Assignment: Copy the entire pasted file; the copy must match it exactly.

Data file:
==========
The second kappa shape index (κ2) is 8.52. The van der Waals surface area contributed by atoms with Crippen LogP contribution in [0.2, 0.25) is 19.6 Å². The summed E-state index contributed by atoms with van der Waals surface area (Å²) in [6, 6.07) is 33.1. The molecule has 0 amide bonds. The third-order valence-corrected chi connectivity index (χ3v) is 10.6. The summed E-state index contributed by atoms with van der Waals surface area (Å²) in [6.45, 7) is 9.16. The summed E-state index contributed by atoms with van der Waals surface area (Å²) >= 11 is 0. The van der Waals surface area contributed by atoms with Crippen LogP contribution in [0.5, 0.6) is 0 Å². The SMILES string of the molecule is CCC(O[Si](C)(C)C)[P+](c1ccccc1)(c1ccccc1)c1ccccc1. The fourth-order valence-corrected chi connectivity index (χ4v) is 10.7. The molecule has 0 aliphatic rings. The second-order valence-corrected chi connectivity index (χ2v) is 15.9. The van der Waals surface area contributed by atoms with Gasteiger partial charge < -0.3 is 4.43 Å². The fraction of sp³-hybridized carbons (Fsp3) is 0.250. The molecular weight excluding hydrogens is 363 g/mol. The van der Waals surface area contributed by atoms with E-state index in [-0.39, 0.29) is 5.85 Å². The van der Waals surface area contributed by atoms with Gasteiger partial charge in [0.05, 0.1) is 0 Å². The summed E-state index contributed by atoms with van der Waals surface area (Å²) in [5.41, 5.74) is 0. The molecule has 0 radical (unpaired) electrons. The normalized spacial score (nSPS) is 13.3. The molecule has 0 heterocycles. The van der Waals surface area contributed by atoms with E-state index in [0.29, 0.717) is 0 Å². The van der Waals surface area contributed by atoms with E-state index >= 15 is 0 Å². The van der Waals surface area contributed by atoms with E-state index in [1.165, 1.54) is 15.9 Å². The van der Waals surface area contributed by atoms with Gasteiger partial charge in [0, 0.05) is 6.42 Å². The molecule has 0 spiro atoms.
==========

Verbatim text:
The second kappa shape index (κ2) is 8.52. The van der Waals surface area contributed by atoms with Crippen LogP contribution in [0.2, 0.25) is 19.6 Å². The summed E-state index contributed by atoms with van der Waals surface area (Å²) in [6, 6.07) is 33.1. The molecule has 0 amide bonds. The third-order valence-corrected chi connectivity index (χ3v) is 10.6. The summed E-state index contributed by atoms with van der Waals surface area (Å²) in [6.45, 7) is 9.16. The summed E-state index contributed by atoms with van der Waals surface area (Å²) >= 11 is 0. The van der Waals surface area contributed by atoms with Crippen LogP contribution in [0.5, 0.6) is 0 Å². The SMILES string of the molecule is CCC(O[Si](C)(C)C)[P+](c1ccccc1)(c1ccccc1)c1ccccc1. The fourth-order valence-corrected chi connectivity index (χ4v) is 10.7. The molecule has 0 aliphatic rings. The second-order valence-corrected chi connectivity index (χ2v) is 15.9. The van der Waals surface area contributed by atoms with Gasteiger partial charge < -0.3 is 4.43 Å². The fraction of sp³-hybridized carbons (Fsp3) is 0.250. The molecular weight excluding hydrogens is 363 g/mol. The van der Waals surface area contributed by atoms with E-state index in [-0.39, 0.29) is 5.85 Å². The van der Waals surface area contributed by atoms with Gasteiger partial charge in [0.05, 0.1) is 0 Å². The summed E-state index contributed by atoms with van der Waals surface area (Å²) in [5.41, 5.74) is 0. The molecule has 0 radical (unpaired) electrons. The normalized spacial score (nSPS) is 13.3. The molecule has 0 heterocycles. The van der Waals surface area contributed by atoms with E-state index in [0.29, 0.717) is 0 Å². The van der Waals surface area contributed by atoms with E-state index >= 15 is 0 Å². The van der Waals surface area contributed by atoms with E-state index in [1.165, 1.54) is 15.9 Å². The van der Waals surface area contributed by atoms with Gasteiger partial charge in [0, 0.05) is 6.42 Å². The molecule has 0 spiro atoms.